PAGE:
Results

Of the 43 patients, 27(62.8%) were boys and 16(37.2%) were girls. The overall median age was 5 years (IQR: 3-8.5 years). Moreover, 18(42%) children were aged equal to or below 5 years. All children were from low socioeconomic group with young parents hailing from small cities in Punjab. Fathers of 5(12%) children while mothers of 6(14%) children had died. Siblings of 3(7%) patients, fathers of 20(47%) patients and mothers of 31(72%) patients had HIV or AIDS. The median duration of breastfeeding was 24 months (IQR: 15-24 months). Risk factors identified included foreign job by father in 12(28%) cases, birth by vaginal delivery in 20(47%) cases, breastfeeding (>6 months) in 34(79%) cases and lack of maternal anti-retrovirals in all cases. The disease was at stage 1 in 5(11.6%) children, stage 2 in 2(4.7%), stage 3 in 17(39.5%), stage 4 in 12(27.9%) and severe immune suppression (stage 3 and 4) in 29(67%) patients (Table-1)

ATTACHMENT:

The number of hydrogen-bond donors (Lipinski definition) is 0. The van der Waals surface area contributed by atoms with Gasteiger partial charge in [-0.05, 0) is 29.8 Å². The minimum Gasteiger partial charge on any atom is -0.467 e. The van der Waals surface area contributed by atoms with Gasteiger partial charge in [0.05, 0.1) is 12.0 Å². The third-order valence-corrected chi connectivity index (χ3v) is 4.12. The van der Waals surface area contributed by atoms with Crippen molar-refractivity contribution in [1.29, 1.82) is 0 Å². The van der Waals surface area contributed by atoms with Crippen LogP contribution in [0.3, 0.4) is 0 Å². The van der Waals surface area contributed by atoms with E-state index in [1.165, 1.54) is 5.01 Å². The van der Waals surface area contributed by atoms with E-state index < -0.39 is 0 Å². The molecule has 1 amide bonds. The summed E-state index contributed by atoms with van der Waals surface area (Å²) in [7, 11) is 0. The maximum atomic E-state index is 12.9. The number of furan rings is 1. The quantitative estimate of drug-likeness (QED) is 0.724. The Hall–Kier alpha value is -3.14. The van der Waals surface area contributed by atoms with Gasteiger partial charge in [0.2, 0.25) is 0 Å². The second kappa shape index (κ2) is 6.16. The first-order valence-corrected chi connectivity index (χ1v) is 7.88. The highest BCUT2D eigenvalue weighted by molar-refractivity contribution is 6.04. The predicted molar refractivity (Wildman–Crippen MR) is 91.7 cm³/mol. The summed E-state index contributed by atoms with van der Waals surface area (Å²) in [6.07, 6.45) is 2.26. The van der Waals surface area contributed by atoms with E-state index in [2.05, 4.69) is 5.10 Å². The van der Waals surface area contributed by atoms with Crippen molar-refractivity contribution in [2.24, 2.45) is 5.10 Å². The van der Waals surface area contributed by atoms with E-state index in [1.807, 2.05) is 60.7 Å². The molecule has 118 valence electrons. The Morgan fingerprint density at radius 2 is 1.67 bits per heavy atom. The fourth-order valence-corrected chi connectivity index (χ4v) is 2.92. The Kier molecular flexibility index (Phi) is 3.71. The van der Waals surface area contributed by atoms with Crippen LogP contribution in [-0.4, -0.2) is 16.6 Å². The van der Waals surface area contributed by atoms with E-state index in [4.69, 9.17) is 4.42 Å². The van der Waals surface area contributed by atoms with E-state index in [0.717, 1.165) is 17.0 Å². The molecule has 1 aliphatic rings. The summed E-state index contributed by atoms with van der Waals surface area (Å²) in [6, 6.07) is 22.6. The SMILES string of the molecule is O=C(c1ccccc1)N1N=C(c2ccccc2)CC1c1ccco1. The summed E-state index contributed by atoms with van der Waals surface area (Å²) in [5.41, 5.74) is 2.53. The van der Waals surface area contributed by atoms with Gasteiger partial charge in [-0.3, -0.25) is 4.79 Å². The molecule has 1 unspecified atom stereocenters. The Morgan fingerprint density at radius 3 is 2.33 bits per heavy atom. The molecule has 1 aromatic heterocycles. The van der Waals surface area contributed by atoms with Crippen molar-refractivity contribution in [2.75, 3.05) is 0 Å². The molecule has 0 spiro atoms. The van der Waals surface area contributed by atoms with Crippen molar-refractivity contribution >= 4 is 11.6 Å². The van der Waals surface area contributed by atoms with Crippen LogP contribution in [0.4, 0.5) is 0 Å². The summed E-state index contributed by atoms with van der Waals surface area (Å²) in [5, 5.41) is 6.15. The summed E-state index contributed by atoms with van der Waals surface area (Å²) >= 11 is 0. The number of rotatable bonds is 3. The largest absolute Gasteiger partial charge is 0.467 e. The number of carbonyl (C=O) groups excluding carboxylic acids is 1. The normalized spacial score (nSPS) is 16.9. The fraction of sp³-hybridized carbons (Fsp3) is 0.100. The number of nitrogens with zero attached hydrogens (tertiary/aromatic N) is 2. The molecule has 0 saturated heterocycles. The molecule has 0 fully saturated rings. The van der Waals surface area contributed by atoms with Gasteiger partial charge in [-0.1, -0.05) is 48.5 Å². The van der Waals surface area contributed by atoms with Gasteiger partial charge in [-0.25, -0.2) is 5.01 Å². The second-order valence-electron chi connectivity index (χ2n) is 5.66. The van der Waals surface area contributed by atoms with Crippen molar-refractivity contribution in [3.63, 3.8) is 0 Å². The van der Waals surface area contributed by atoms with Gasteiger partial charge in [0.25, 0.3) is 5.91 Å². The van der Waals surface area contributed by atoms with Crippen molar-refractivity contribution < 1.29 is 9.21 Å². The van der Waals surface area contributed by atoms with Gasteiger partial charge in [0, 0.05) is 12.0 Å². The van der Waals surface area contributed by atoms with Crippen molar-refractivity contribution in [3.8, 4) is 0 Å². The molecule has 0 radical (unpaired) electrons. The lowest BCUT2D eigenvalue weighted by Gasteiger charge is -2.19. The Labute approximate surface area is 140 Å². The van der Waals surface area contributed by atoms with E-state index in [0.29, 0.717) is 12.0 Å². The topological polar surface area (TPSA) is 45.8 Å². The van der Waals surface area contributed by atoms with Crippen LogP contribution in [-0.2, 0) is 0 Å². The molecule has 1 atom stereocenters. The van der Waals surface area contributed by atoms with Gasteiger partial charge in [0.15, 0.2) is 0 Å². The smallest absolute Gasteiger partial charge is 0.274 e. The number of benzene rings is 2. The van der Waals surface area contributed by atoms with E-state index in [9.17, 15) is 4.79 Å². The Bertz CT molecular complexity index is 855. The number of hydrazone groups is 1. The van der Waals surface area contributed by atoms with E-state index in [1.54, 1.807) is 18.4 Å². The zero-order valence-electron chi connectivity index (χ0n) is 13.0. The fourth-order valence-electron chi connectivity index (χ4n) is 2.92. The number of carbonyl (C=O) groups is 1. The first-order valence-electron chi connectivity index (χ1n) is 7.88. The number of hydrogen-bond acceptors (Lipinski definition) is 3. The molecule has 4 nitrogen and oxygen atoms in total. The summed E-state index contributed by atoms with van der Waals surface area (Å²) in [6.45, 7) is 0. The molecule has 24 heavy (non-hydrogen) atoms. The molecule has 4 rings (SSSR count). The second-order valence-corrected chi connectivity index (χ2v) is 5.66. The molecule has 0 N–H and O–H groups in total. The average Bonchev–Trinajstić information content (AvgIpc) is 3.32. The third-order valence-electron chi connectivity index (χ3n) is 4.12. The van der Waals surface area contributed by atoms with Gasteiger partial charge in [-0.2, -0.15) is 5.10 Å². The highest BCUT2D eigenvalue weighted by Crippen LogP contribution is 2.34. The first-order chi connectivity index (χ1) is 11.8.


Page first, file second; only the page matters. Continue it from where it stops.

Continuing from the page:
Moreover, 5(11.6%) had missed diagnosis despite risk factors, long duration of illness and repeated infections compatible with immunodeficiency. They were given transfusions, multiple antibiotics and anti-tuberculosis therapy. They had extensive evaluation for immunodeficiency with findings of anaemia, lymphopenia and higher IgG immunoglobulin levels but HIV was never suspected or tested. All children had their routine vaccinations as per Expanded Programme for Immunisation (EPI) including the live vaccines (polio and Bacillus Calmette-Guérin[BCG]) with no evidence of any serious side effects.